- 20 calendars
- 10 high-speed VPN connections and no restrictions
This costs 7.99 a month if 24 months are paid upfront, while only costing 11.99 a month if paid monthly, still putting it well below the others in terms of what you get out of it.
Best free VPN in 2022: OpenVPN
OpenVPN is a FOSS (Free Open Source Software) VPN client, that allows you to import profiles made and provided online or use ones provided by your workplace and other VPN services.
While it can be tempting to get a completely free, open-source VPN service over the subscription models, there’s a massive catch: it’s a lot of work.
Accessing and getting free VPN profiles is very easy, but finding one that works and keeping on top of the passwords that might be included and refreshed each week can be pretty difficult.
OpenVPN is an incredible piece of software and those people hosting services for free online are legends. But making them free and actively available also makes them very difficult to keep uncluttered of various users trying to access them.
Once you do find one though, OpenVPN provides a lot of the same services as the others and better yet, can host multiple profiles for you to use. There are no payments needed and it’s a lightweight piece of software to have running in the background, with plenty of information about where you’re connecting to.
What is a VPN?
A VPN, or virtual private network, is a method of rerouting your internet traffic to another location and when anyone looks in on you, they see the virtual network instead of your home or office.
If you were to say, choose the Netherlands, only you and the VPN provider would know where you were really from. YouTube will begin to display ads from the Netherlands in this case, or you might be able to access Netherlands streaming services.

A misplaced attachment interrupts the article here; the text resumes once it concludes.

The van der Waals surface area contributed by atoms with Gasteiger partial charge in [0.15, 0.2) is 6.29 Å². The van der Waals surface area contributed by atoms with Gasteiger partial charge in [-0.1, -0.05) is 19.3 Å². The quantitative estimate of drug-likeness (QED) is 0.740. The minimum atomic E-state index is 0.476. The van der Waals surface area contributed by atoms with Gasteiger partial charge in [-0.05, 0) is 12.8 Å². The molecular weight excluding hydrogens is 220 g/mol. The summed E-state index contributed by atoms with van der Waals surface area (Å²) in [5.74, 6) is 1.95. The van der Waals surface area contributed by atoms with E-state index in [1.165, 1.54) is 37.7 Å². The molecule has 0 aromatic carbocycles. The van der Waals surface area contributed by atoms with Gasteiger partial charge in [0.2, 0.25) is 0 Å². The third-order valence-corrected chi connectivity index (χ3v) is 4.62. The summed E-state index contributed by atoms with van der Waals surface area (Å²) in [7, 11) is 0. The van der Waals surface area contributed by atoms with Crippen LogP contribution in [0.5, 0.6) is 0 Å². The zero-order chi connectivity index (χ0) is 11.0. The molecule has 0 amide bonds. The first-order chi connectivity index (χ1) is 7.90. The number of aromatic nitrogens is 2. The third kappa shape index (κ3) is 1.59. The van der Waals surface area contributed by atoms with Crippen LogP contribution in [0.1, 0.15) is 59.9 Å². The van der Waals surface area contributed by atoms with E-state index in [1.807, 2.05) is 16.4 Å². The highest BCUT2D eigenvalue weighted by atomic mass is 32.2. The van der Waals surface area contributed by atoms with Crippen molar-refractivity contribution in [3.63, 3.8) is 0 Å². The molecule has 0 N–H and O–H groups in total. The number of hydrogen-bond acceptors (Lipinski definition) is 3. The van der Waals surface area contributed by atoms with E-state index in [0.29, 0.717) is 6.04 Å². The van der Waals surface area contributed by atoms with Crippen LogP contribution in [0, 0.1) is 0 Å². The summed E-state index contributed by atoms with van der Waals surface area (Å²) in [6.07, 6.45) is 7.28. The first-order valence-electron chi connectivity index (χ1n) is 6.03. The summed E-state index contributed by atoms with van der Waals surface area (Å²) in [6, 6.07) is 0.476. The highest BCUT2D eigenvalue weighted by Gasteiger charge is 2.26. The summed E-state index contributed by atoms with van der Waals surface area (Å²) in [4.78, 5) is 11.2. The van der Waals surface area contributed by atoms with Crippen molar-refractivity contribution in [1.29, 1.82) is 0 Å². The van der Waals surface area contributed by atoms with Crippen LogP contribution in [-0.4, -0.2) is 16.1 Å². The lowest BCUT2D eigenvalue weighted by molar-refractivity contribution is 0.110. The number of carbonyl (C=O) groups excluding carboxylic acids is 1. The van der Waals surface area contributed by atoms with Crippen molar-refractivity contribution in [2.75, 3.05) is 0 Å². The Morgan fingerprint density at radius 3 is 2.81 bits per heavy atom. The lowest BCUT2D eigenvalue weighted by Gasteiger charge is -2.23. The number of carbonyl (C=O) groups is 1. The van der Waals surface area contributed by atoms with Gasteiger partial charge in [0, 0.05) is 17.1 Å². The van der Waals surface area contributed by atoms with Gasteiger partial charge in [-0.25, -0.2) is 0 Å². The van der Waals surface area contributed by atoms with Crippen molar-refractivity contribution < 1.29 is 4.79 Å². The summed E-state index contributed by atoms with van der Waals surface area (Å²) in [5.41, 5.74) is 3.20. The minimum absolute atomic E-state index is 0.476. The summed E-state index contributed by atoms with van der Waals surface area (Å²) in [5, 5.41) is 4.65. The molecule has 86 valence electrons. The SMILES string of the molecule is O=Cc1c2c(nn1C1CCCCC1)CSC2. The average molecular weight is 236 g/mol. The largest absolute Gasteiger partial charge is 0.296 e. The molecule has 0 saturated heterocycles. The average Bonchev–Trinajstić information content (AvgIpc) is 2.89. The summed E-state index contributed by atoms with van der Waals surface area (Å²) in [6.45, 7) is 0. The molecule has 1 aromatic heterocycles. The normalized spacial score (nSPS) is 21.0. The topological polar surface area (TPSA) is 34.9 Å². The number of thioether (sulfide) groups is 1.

As things become more restrictive, they can be utilized to spoof your location, allowing you access to live streams of sporting events and even different libraries on things like Netflix.
In office or security environments, this allows a private, secure network to be accessed without it actually being directly connected to it. This uses a VPN tunnel.
Are VPNs worth it? Why get a VPN?
A major sticking point in today’s world is that everyone who provides you with a service knows where and who you are. While this is fine for apps like WhatsApp or Google Maps, certain apps and usage of the internet just don’t really need to be privy to this information.
Let’s use YouTube as an example. Certain videos on YouTube are now geo-blocked. When you see that ‘not available in your country’, a VPN can help you get around that. By sending your traffic to a server over to another country where the footage isn’t blocked, you’ll be able to get around this restriction.
For those with certain filters set up on your network, this should allow you to get around those too. On our 5G hub network, it wouldn’t allow us to browse particular websites. Turning on the VPN curtailed that by effectively side-hopping the barrier and walking straight on.
Is a VPN illegal?
No, a VPN is not illegal. It is however used frequently for pirates to access torrent sites anonymously and download via P2P networks.
What you do with it is up to you, but the act of having a VPN is not illegal.